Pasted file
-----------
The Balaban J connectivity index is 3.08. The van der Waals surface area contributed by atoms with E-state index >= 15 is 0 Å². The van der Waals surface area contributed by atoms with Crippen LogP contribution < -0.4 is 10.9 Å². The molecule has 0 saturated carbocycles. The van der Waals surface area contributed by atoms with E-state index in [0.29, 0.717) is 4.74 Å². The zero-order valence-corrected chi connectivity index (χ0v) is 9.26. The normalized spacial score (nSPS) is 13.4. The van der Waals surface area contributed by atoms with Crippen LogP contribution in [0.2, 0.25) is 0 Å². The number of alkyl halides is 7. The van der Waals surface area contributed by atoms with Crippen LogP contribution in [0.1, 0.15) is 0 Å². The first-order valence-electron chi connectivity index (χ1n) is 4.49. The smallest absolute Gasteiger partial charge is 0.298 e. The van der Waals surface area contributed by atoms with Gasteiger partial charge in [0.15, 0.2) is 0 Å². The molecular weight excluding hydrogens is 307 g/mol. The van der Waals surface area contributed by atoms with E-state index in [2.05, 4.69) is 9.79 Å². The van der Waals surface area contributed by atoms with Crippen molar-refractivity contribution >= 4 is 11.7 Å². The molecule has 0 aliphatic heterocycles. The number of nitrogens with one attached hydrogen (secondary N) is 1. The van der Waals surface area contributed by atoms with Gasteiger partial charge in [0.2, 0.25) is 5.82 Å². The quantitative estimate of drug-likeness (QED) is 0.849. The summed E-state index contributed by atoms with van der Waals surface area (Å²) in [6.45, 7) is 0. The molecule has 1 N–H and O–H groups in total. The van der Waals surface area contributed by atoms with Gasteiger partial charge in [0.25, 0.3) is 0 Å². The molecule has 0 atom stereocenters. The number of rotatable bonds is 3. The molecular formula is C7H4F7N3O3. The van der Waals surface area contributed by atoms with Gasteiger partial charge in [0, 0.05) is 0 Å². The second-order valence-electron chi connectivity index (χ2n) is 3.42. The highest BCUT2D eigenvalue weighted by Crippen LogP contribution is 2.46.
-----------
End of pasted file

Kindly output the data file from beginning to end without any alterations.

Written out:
The Balaban J connectivity index is 3.08. The van der Waals surface area contributed by atoms with E-state index >= 15 is 0 Å². The van der Waals surface area contributed by atoms with Crippen LogP contribution < -0.4 is 10.9 Å². The molecule has 0 saturated carbocycles. The van der Waals surface area contributed by atoms with E-state index in [0.29, 0.717) is 4.74 Å². The zero-order valence-corrected chi connectivity index (χ0v) is 9.26. The normalized spacial score (nSPS) is 13.4. The van der Waals surface area contributed by atoms with Crippen LogP contribution in [0.2, 0.25) is 0 Å². The number of alkyl halides is 7. The van der Waals surface area contributed by atoms with Crippen LogP contribution in [0.1, 0.15) is 0 Å². The first-order valence-electron chi connectivity index (χ1n) is 4.49. The smallest absolute Gasteiger partial charge is 0.298 e. The van der Waals surface area contributed by atoms with Gasteiger partial charge in [0.15, 0.2) is 0 Å². The molecular weight excluding hydrogens is 307 g/mol. The van der Waals surface area contributed by atoms with E-state index in [2.05, 4.69) is 9.79 Å². The van der Waals surface area contributed by atoms with Crippen molar-refractivity contribution >= 4 is 11.7 Å². The molecule has 0 aliphatic heterocycles. The number of nitrogens with one attached hydrogen (secondary N) is 1. The van der Waals surface area contributed by atoms with Gasteiger partial charge in [0.2, 0.25) is 5.82 Å². The quantitative estimate of drug-likeness (QED) is 0.849. The summed E-state index contributed by atoms with van der Waals surface area (Å²) in [6.45, 7) is 0. The molecule has 1 N–H and O–H groups in total. The van der Waals surface area contributed by atoms with Gasteiger partial charge in [0.25, 0.3) is 0 Å². The molecule has 0 atom stereocenters. The number of rotatable bonds is 3. The molecular formula is C7H4F7N3O3. The van der Waals surface area contributed by atoms with Gasteiger partial charge in [0, 0.05) is 0 Å². The second-order valence-electron chi connectivity index (χ2n) is 3.42. The highest BCUT2D eigenvalue weighted by Crippen LogP contribution is 2.46.